Still, it has to be stated that Smith’s gift is sparking a conversation about how elite give back as philanthropy to the society, much as it reflects the value placed on getting good education in civilised and more ennobling societies, a virtue that is obviously absent back here in Nigeria. Let’s face it, owing to the dearth of deliberate policy to lift the poor and the vulnerable in any sustained manner in this clime, Income inequality has become one of Nigeria’s most serious but least talked about challenges. More so, we have politicians and so-called business moguls, who have turned a blind eye to the situation of things, and would rather live large, spending billions acquiring as much assets as possible, than contribute to the success of the people they are representing or to the welfare of the society at large. This is also in line with the postulation of the late Professor Chinua Achebe, who saw the Nigerian elite as largely blind and myopic, not having the depth of vision to know that it is in their ultimate interest to have a functional society that caters to the pressing needs of all in the society. The Nigerian elite not only underestimate the impact of their poor governance of society on the society in general, but believe they could live outside of that general impact to make good for themselves and their families alone. Because they have access to medical treatments abroad, they think that the poor health system in the country will not affect them. Because they could send their children to school overseas, the political elite neglect the Nigerian education system that is characterised by poor physical facilities, inadequate sanitation, lack of textbooks and the number of unqualified teachers. Because they could buy generators for electricity, public officials would not be concerned about developing the power sector. And because the elite could afford to sink boreholes in their homes, they failed and keep failing to build the required water facilities in the country.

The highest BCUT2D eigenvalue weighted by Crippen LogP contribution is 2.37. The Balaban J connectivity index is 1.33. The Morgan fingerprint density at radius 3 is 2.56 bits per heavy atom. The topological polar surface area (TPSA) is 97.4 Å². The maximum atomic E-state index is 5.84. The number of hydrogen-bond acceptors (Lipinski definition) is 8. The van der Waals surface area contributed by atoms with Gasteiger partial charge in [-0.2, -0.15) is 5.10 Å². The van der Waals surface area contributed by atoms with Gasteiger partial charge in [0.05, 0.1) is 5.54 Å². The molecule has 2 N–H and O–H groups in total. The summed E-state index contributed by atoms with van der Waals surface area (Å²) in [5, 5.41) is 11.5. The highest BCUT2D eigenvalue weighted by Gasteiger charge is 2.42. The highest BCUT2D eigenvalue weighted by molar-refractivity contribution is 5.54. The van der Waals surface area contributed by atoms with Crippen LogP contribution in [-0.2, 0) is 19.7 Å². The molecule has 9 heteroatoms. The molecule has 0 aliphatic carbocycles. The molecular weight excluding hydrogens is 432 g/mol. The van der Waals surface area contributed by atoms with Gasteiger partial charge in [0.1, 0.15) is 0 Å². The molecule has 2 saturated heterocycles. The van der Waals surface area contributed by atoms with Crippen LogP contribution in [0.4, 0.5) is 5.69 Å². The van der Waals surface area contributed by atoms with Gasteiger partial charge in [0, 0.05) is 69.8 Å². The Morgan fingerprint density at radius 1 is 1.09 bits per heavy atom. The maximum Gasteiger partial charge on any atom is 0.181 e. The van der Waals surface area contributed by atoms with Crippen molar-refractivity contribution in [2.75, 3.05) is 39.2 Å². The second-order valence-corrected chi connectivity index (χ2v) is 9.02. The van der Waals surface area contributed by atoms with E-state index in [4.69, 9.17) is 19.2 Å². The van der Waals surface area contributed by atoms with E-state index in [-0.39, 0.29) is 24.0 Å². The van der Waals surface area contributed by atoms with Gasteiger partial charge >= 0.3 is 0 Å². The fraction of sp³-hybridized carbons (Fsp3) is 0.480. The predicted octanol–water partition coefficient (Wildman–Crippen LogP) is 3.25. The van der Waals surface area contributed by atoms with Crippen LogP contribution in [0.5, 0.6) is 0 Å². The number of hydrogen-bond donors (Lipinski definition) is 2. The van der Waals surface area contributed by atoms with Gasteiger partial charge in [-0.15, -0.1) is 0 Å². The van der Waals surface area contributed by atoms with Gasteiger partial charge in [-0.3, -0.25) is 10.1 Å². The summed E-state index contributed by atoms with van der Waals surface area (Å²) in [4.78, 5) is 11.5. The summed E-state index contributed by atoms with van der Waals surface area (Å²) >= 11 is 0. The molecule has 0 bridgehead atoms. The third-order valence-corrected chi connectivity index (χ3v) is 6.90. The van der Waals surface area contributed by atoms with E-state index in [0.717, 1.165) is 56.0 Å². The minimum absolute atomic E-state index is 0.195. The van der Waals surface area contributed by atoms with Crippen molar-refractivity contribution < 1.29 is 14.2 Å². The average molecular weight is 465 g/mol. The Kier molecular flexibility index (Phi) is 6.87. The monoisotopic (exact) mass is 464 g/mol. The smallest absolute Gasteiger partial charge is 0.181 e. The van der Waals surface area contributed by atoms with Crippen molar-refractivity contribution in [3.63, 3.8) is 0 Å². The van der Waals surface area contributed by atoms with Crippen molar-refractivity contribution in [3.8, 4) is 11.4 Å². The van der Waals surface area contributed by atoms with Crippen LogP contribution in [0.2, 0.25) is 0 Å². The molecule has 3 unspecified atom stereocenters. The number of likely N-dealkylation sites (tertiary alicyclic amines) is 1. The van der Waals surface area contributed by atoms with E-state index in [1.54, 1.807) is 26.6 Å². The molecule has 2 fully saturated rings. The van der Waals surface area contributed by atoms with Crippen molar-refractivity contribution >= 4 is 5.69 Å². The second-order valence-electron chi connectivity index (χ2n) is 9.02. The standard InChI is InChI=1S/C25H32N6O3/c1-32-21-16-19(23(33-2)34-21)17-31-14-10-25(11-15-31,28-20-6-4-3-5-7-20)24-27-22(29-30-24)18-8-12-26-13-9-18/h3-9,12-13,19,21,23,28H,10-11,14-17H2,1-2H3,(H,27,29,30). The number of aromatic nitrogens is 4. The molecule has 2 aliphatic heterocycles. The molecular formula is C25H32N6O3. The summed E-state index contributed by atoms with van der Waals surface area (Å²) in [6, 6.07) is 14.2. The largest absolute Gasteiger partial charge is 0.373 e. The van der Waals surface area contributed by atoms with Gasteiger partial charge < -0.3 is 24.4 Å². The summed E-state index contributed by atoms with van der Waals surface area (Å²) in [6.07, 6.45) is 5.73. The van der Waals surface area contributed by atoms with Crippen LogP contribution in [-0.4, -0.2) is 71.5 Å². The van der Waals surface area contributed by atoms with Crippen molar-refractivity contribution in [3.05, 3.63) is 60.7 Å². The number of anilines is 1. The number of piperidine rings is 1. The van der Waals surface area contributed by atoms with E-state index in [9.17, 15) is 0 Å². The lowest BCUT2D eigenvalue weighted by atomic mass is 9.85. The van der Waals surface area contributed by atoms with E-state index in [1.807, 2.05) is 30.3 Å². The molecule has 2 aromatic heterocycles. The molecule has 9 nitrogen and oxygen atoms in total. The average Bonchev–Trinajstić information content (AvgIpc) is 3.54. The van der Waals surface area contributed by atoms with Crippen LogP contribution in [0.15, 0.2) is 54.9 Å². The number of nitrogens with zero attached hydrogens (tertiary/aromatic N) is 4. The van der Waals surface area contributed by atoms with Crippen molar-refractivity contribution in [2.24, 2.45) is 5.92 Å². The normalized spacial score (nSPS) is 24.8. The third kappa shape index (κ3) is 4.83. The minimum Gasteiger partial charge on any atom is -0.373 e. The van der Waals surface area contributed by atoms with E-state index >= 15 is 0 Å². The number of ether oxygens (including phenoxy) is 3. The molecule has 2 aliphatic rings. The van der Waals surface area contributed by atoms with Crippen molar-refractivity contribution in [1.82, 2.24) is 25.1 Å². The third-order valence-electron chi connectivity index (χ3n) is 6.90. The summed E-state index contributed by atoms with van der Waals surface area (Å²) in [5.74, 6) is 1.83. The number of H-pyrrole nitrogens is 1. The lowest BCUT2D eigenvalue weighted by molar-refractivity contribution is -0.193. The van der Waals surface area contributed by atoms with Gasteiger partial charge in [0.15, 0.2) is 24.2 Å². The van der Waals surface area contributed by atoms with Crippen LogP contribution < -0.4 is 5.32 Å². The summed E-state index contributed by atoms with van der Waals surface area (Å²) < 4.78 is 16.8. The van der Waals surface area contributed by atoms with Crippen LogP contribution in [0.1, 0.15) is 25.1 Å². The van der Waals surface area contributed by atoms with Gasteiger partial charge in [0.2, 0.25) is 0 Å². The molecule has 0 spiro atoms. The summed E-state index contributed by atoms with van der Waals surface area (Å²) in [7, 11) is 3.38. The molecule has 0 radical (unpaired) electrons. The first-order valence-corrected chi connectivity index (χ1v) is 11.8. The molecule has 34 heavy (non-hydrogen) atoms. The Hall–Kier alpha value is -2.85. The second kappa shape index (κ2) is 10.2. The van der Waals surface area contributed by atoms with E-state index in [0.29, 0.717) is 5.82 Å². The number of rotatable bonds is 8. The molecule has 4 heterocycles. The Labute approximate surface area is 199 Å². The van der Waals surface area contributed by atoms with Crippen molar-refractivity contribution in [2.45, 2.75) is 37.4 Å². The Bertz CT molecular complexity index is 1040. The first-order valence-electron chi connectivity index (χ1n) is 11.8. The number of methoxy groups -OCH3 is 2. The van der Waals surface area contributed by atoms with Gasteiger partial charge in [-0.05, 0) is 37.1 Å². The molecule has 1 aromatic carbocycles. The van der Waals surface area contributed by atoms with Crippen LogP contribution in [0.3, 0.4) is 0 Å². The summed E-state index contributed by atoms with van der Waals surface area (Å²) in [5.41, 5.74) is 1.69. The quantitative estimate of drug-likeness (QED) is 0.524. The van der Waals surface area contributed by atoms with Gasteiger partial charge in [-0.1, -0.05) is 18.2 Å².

The truth, however, is that the society is an organic whole as whatever affects a part would have implications for the rest. In which case, the elite would be mistaken to believe that they could have the good life outside of a general good life for everybody. It is therefore in the ultimate interest of even those who are rich to want to work to raise the profile of others and ensure that more people are able to find fulfillment in the society in order to have peace for everybody. In this wise, even as an increasing number of wealthy Africans raise their philanthropic profiles, there’s still much more to be done. For one, Smith’s uncanny example in the United States, emphasises the need for the world’s great one per cent to inculcate the habit of giving back to the society, as such action is a great contributor to national development and peace. Nigeria, in particular, would be a better place if the well-to-do members of the society cultivate the habit of genuinely giving back to the society that must have contributed to their own making. There are “about 150 private jets in Nigeria, and there are only about four registered philanthropies” in the country as noted by a former Rockefeller Foundation staffer now managing the Tony Elumelu Foundation, which provides financial and policy support to African businesses.
Imagine if we could get every one of those that owe a private jet to create philanthropy, this could be a basis and platform for a terrific transformation in our country because the people can only be as high as the entire society itself ultimately. If we make it a point of responsibility to develop and make life better for people in our units, wards, constituencies, states, regions and country, we will definitely have a great society, because more than the money we make, the awards, or recognition, or titles we earn, each of us will be measured by how much we contribute to the success of the people around us.
Yakubu is of the Department of Mass Communication, Kogi State University, Anyigba